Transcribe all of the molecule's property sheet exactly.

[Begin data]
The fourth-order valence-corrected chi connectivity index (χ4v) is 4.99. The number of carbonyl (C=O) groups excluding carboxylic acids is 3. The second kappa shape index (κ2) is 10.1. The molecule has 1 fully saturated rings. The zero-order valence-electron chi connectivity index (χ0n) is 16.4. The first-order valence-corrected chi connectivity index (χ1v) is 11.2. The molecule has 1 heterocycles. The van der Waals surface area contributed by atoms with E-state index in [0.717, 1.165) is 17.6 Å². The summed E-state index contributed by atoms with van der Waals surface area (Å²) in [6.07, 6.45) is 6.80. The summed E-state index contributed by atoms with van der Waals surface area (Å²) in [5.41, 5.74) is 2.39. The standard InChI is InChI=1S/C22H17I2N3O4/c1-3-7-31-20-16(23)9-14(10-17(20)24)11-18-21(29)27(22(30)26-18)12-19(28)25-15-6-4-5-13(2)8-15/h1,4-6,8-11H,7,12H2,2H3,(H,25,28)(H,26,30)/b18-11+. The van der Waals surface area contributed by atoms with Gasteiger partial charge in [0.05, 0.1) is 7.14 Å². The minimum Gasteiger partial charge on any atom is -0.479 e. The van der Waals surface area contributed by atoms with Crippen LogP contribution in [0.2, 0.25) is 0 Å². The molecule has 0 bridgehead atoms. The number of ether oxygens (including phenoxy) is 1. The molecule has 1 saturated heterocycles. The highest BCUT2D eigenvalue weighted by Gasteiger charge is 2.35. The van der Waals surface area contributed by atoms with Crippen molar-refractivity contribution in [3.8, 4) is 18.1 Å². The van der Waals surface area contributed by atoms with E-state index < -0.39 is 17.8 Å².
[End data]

The fourth-order valence-corrected chi connectivity index (χ4v) is 4.99. The number of carbonyl (C=O) groups excluding carboxylic acids is 3. The second kappa shape index (κ2) is 10.1. The molecule has 1 fully saturated rings. The zero-order valence-electron chi connectivity index (χ0n) is 16.4. The first-order valence-corrected chi connectivity index (χ1v) is 11.2. The molecule has 1 heterocycles. The van der Waals surface area contributed by atoms with E-state index in [0.717, 1.165) is 17.6 Å². The summed E-state index contributed by atoms with van der Waals surface area (Å²) in [6.07, 6.45) is 6.80. The summed E-state index contributed by atoms with van der Waals surface area (Å²) in [5.41, 5.74) is 2.39. The standard InChI is InChI=1S/C22H17I2N3O4/c1-3-7-31-20-16(23)9-14(10-17(20)24)11-18-21(29)27(22(30)26-18)12-19(28)25-15-6-4-5-13(2)8-15/h1,4-6,8-11H,7,12H2,2H3,(H,25,28)(H,26,30)/b18-11+. The van der Waals surface area contributed by atoms with Gasteiger partial charge in [0.05, 0.1) is 7.14 Å². The minimum Gasteiger partial charge on any atom is -0.479 e. The van der Waals surface area contributed by atoms with Crippen LogP contribution in [0.2, 0.25) is 0 Å². The molecule has 0 bridgehead atoms. The number of ether oxygens (including phenoxy) is 1. The molecule has 1 saturated heterocycles. The highest BCUT2D eigenvalue weighted by Gasteiger charge is 2.35. The van der Waals surface area contributed by atoms with Crippen molar-refractivity contribution in [3.8, 4) is 18.1 Å². The van der Waals surface area contributed by atoms with E-state index < -0.39 is 17.8 Å².